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Farming has a big influence on Europe's landscapes and the quality of its environment. With farmers managing almost half of the EU's land area, the agricultural sector is a major source of pressure on Europe's environment. Over the past five decades, the EU Common Agricultural Policy (CAP) - accounting for around half of the EU budget — has encouraged the sector to become rapidly modernised and agricultural production itself to increase intensification. More
- Key facts and messages
- European agriculture — 40% of the land — serves societal demands for food production, pollination and energy. Long-observed environmental impacts are mixed: decreasing GHG emissions, less pesticide use but exceedance of nutrients, diffuse... more
- There are fewer farmers and less arable land but demand for food is growing. Europe faces a continuous challenge to reconcile low environmental impact, food security and the viability of rural societies. more
- Reducing agriculture's environmental impacts requires a transition towards innovative, low-input systems. Organic production plays a role in increasing the efficiency of nutrient management and reducing pesticide use. more
- While there has been rapid development in recent years, in 2012 the total area under organic farming was still only 5.7% of total utilised agricultural area, with more than a 60-fold difference in the share of organic farming amongst countries. more
Ammonia emissions in Europe have fallen since 1990, but by not as much as emissions of other air pollutants tracked under an internationally agreed United Nations convention. According to a new report from the European Environment Agency (EEA), ammonia emissions increased in 2014, meaning several EU Member States as well as the EU now exceed their respective ammonia emission limits under the convention.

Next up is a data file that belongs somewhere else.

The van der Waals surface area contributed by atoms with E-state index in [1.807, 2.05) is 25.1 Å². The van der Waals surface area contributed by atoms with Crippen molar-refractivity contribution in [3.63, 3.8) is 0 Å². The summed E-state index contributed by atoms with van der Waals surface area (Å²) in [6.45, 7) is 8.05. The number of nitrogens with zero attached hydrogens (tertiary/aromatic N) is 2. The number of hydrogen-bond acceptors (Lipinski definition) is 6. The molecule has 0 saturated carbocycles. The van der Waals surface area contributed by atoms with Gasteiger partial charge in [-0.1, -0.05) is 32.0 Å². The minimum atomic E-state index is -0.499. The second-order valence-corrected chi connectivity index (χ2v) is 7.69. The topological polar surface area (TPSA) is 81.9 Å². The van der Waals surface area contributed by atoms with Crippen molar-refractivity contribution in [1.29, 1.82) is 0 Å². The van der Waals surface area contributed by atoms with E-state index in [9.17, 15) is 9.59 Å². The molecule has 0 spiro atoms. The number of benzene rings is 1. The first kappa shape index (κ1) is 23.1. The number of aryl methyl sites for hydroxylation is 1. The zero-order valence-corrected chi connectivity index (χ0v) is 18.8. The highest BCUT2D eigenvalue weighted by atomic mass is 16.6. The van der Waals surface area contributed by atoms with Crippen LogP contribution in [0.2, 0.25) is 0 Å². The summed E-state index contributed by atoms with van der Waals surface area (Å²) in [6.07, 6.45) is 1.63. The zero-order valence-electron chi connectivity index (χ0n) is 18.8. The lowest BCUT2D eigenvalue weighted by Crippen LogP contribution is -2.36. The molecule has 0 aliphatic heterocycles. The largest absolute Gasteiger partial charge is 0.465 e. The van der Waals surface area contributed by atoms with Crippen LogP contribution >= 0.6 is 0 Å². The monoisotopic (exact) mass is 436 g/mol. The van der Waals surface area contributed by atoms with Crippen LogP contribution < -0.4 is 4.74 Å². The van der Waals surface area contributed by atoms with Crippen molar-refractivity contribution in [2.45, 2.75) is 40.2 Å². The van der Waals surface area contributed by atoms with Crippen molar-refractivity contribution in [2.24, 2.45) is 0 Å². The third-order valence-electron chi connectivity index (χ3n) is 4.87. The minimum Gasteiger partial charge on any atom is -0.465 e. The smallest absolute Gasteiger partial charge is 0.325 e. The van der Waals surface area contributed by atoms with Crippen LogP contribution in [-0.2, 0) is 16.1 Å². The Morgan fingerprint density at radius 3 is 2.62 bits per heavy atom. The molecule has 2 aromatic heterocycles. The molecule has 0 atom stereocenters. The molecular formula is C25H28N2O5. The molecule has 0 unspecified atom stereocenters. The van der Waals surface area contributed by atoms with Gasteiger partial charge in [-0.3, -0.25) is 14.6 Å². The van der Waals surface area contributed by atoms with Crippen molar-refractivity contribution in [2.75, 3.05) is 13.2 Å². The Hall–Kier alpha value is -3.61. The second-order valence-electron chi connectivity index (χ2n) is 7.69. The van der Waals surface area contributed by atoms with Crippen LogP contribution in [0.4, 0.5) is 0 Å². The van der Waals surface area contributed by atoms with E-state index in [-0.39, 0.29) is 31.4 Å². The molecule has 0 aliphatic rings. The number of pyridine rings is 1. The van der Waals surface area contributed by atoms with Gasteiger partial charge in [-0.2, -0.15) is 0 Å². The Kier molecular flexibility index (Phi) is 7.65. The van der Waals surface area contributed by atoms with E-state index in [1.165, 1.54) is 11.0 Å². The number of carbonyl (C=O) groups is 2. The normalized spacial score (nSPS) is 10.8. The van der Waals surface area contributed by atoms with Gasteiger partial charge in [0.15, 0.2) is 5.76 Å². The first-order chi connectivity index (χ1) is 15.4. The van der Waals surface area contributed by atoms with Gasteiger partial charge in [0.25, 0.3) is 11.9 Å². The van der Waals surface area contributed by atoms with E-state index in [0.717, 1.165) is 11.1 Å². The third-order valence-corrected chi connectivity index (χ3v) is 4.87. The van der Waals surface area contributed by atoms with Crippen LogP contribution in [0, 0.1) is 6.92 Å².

Air pollution from sources such as transport and agriculture is still being emitted above legal limits in 10 European Union (EU) Member States according to new data published by the European Environment Agency (EEA) today.
We need freshwater for human consumption and economic activities such as food production and industry, but does Europe manage this valuable resource in a sustainable way? An indicator assessment published by the European Environment Agency (EEA) on World Water Day takes a look at the use of freshwater resources across Europe.
Agriculture both contributes to climate change and is affected by climate change. The EU needs to reduce its greenhouse-gas emissions from agriculture and adapt its food-production system to cope with climate change. But climate change is only one of many pressures on agriculture. Faced with growing global demand and competition for resources, the EU’s food production and consumption need to be seen in a broader context, linking agriculture, energy, and food security.
Natural resources and human well-being in a green economy. This report extends the analysis of the green economy, focusing on the environmental pressures associated with resource use patterns and their impact on human health and well-being. Mapping the diverse connections between environmental change and human health impacts involves considerable conceptual complexities, and relies on a relatively fragmented evidence base.
Within the framework of the CAP, the last 50 years have seen increasing attention to biodiversity, but without clear benefits so far. With agriculture covering about half of EU land area, Europe's biodiversity is linked inextricably to agricultural practices, creating valuable agro-ecosystems across the whole of Europe.
A story in the "Our Natural Europe" series
A story in the "Our Natural Europe" series.